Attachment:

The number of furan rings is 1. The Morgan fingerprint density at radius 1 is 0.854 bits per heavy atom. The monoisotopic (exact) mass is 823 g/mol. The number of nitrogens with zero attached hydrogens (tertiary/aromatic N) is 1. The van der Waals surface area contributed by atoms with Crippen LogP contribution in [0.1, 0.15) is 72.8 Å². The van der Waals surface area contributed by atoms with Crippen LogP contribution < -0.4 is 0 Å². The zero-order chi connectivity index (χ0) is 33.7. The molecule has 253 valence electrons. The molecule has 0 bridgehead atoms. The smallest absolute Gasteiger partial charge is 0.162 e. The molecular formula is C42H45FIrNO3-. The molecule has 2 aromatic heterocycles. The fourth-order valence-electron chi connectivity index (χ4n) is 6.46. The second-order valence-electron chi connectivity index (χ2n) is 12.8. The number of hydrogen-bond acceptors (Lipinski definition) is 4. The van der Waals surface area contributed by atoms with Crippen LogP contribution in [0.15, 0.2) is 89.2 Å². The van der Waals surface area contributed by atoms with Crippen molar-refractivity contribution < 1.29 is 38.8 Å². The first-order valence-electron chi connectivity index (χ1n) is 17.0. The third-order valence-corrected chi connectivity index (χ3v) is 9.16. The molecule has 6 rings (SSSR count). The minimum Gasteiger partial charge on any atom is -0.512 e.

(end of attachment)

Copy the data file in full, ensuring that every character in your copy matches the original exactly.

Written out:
The number of furan rings is 1. The Morgan fingerprint density at radius 1 is 0.854 bits per heavy atom. The monoisotopic (exact) mass is 823 g/mol. The number of nitrogens with zero attached hydrogens (tertiary/aromatic N) is 1. The van der Waals surface area contributed by atoms with Crippen LogP contribution in [0.1, 0.15) is 72.8 Å². The van der Waals surface area contributed by atoms with Crippen LogP contribution < -0.4 is 0 Å². The zero-order chi connectivity index (χ0) is 33.7. The molecule has 253 valence electrons. The molecule has 0 bridgehead atoms. The smallest absolute Gasteiger partial charge is 0.162 e. The molecular formula is C42H45FIrNO3-. The molecule has 2 aromatic heterocycles. The fourth-order valence-electron chi connectivity index (χ4n) is 6.46. The second-order valence-electron chi connectivity index (χ2n) is 12.8. The number of hydrogen-bond acceptors (Lipinski definition) is 4. The van der Waals surface area contributed by atoms with Crippen LogP contribution in [0.15, 0.2) is 89.2 Å². The van der Waals surface area contributed by atoms with Crippen molar-refractivity contribution < 1.29 is 38.8 Å². The first-order valence-electron chi connectivity index (χ1n) is 17.0. The third-order valence-corrected chi connectivity index (χ3v) is 9.16. The molecule has 6 rings (SSSR count). The minimum Gasteiger partial charge on any atom is -0.512 e.